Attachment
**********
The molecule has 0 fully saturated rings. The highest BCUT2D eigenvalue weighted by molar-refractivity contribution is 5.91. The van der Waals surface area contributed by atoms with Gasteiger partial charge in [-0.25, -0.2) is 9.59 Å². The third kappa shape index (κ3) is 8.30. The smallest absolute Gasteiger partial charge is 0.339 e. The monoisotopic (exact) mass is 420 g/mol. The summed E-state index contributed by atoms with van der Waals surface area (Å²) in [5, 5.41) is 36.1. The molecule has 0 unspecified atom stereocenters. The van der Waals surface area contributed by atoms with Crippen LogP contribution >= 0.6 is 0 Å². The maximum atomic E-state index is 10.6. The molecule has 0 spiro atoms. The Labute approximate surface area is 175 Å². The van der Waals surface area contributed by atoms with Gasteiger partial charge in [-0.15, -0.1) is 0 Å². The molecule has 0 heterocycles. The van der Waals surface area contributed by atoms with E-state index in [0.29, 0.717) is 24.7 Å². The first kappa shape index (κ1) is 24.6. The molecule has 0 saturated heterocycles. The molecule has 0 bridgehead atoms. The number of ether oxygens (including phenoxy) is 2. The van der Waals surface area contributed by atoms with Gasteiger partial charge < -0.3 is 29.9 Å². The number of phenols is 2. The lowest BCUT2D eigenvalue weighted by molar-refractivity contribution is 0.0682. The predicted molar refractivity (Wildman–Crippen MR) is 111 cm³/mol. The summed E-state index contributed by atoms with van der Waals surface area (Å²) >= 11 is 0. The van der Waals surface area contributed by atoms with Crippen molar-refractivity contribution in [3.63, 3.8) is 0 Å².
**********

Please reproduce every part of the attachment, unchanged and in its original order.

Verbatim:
The molecule has 0 fully saturated rings. The highest BCUT2D eigenvalue weighted by molar-refractivity contribution is 5.91. The van der Waals surface area contributed by atoms with Gasteiger partial charge in [-0.25, -0.2) is 9.59 Å². The third kappa shape index (κ3) is 8.30. The smallest absolute Gasteiger partial charge is 0.339 e. The monoisotopic (exact) mass is 420 g/mol. The summed E-state index contributed by atoms with van der Waals surface area (Å²) in [5, 5.41) is 36.1. The molecule has 0 unspecified atom stereocenters. The van der Waals surface area contributed by atoms with Crippen LogP contribution >= 0.6 is 0 Å². The maximum atomic E-state index is 10.6. The molecule has 0 spiro atoms. The Labute approximate surface area is 175 Å². The van der Waals surface area contributed by atoms with Gasteiger partial charge in [-0.15, -0.1) is 0 Å². The molecule has 0 heterocycles. The van der Waals surface area contributed by atoms with E-state index in [0.29, 0.717) is 24.7 Å². The first kappa shape index (κ1) is 24.6. The molecule has 0 saturated heterocycles. The molecule has 0 bridgehead atoms. The number of ether oxygens (including phenoxy) is 2. The van der Waals surface area contributed by atoms with Gasteiger partial charge < -0.3 is 29.9 Å². The number of phenols is 2. The lowest BCUT2D eigenvalue weighted by molar-refractivity contribution is 0.0682. The predicted molar refractivity (Wildman–Crippen MR) is 111 cm³/mol. The summed E-state index contributed by atoms with van der Waals surface area (Å²) >= 11 is 0. The van der Waals surface area contributed by atoms with Crippen molar-refractivity contribution in [3.63, 3.8) is 0 Å².